Abstract: W56.00002 : Energy Frontier Exploration using Particle Physics and AI

  • Time: 3:36 PM–4:12 PM
  • Presenter: Mark S Neubauer (University of Illinois at Urbana-Champaign)
Artificial Intelligence (AI) and machine learning (ML) methods have proven to be powerful tools for the exploration of physics at the energy frontier of particle physics. Their expanding role in fundamental physics is driven by the challenges of increasingly large and complex data from experiments and computationally expensive simulations required to model and interpret the data, in addition to the rapid development of more powerful AI/ML tools for science-driven data exploration and interpretation. Moreover, exploiting symmetries inherent in physics data have inspired physics-informed ML as a vibrant sub-field of computer science research. I In this talk, I will provide a brief overview of key applications of AI/ML to fundamental physics research at the energy frontier of particle physics and describe several future directions in areas including explainable AI, uncertainty quantification, anomaly detection and real-time AI systems that will significantly enhance the scientific capabilities and opportunities of future experiments. Finally, I will briefly touch on how we are entering a new era in the relationship between AI and science and how scientists will need to learn how to navigate in this new environment.
  • Acknowledgements: We acknowledge support through the NSF cooperative agreement OAC-2117997 and the DOE Office of Science, Office of High Energy Physics, under Contract No. DE-SC0023365.

Abstract: W56.00003 : Data-driven medical image formation without a priori models

  • Time: 4:12 PM–4:48 PM
  • Presenter: Michael Insana
  • Co-Authors: Will Newman (University of Illinois at Urbana-Champaign)
The neural networks learn material properties from sparse ultrasound measurements because every estimate of displacement made within a slowly deformed tissue contains information about the properties and boundary conditions throughout the entire contiguous medium. As an operator probes tissues and numerical model development begins, an entropy-based measure of data diversity indicates to the operator when sufficient information has been collected. Once a numerical model has converged, a constitutive model is applied to it to estimate parametric images for medical diagnosis. Unlike deep learning methods that require training data spanning any object that might be encountered, this method focuses on collecting a comprehensive data set for a given patient. We aim to discover what constitutes the comprehensive data set that informs machine learning for high-quality image formation.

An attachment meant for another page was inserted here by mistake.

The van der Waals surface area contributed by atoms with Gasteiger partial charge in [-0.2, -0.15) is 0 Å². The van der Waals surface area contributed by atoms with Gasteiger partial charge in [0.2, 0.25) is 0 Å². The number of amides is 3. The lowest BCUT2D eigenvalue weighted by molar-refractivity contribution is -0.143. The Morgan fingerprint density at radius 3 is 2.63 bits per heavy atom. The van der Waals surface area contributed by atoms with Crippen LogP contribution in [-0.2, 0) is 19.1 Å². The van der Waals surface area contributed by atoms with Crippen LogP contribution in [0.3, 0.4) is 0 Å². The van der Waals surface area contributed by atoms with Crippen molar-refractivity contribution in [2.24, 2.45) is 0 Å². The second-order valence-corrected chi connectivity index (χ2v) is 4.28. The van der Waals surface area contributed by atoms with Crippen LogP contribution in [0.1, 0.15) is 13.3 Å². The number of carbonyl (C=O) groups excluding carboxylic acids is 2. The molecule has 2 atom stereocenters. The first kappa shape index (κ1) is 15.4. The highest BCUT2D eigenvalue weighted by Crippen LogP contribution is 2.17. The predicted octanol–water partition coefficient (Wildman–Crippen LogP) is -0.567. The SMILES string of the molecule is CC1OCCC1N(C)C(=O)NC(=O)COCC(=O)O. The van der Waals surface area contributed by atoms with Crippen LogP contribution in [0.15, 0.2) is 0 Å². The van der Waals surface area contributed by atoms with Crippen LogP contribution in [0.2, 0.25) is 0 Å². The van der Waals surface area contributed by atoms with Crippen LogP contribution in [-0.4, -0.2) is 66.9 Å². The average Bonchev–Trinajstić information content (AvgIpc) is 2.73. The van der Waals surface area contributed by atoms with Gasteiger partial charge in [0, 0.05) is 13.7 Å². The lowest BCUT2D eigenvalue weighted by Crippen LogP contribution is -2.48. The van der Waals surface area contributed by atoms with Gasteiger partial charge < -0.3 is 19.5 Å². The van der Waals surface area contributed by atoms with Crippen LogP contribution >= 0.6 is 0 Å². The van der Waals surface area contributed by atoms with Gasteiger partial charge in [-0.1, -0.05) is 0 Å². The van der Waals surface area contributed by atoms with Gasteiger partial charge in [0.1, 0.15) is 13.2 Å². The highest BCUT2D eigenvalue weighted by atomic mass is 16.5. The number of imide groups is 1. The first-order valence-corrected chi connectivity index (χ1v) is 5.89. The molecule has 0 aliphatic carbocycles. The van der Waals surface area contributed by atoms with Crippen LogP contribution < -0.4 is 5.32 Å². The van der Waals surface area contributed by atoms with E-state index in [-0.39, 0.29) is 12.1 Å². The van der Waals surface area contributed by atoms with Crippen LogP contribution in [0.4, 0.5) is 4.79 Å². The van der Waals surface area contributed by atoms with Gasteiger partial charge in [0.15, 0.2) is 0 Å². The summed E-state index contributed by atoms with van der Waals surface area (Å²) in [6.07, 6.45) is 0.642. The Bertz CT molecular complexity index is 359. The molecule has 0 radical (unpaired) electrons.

Abstract: W56.00004 : The Restricted Boltzmann Machine: from the statistical physics of disordered systems to a practical and interpretative generative machine learning

  • Time: 4:48 PM–5:24 PM
  • Presenter: Aurélien Decelle (Universidad Complutense de Madrid)
  • Co-Authors:
    • Beatriz Seoane (Univ Complutense)
    • Lorenzo Rosset (Laboratoire de physique de l'Ecole normale supérieure (LPENS))
    • Cyril Furtlehner (INRIA Paris Saclay)
    • Nicolas Bereux (LISN, Université Paris Saclay)
    • Giovanni Catania (Theoretical Physics department, Universidad Complutense de Madrid)
    • Elisabeth Agoritsas (University of Geneva)
In this talk I will present our recent work on the Restricted Boltzmann Machine (RBM). RBMs were introduced decades ago by Hinton as a variant of the Boltzmann Machine (BM), but with hidden variables and a characteristic bipartite architecture. RBMs, introduced at the time as a "product of experts", were successfully trained as a generative model using the so-called contrastive-divergence method and, despite their shallow and simple architecture, were able to generate convincing new samples for complex real-world datasets. They later became popular as building blocks for pre-trained deep neural networks before the advent of more sophisticated methods.
The increasing interest of physicists and statistical physicists in RBMs in recent years is driven to several factors. First, RBMs can be seen as a generalization of BM that can be used to study interesting emerging phenomena, such as the phase diagram of the learned machine, how the learned free energy landscape is related to the properties of the dataset, or how the features of the dataset are encoded during the learning dynamics. Secondly, its practicality and simplicity make it an accessible model for physicists, providing a more understandable alternative to large, opaque neural networks.
I will present our understanding of the phase diagram and the learning dynamics of this model at both analytical and numerical levels. I will then show how we can construct equivalences between RBMs and generalized BMs where the weights of the RBM can be mapped into effective K-body interactions so that we are able to infer interacting components for a given dataset.
  • Acknowledgements: Comunidad de Madrid and the Complutense University of Madrid through the Atracción de Talento programs (Refs. 2019-T1/TIC-13298)The Banco Santander and the UCM (grant PR44/21-29937)Ministerio de Economía y Competitividad, Agencia Estatal de Investigación and Fondo Europeo de Desarrollo Regional (Ref. PID2021-125506NA-I00).


  • ... coming up later ...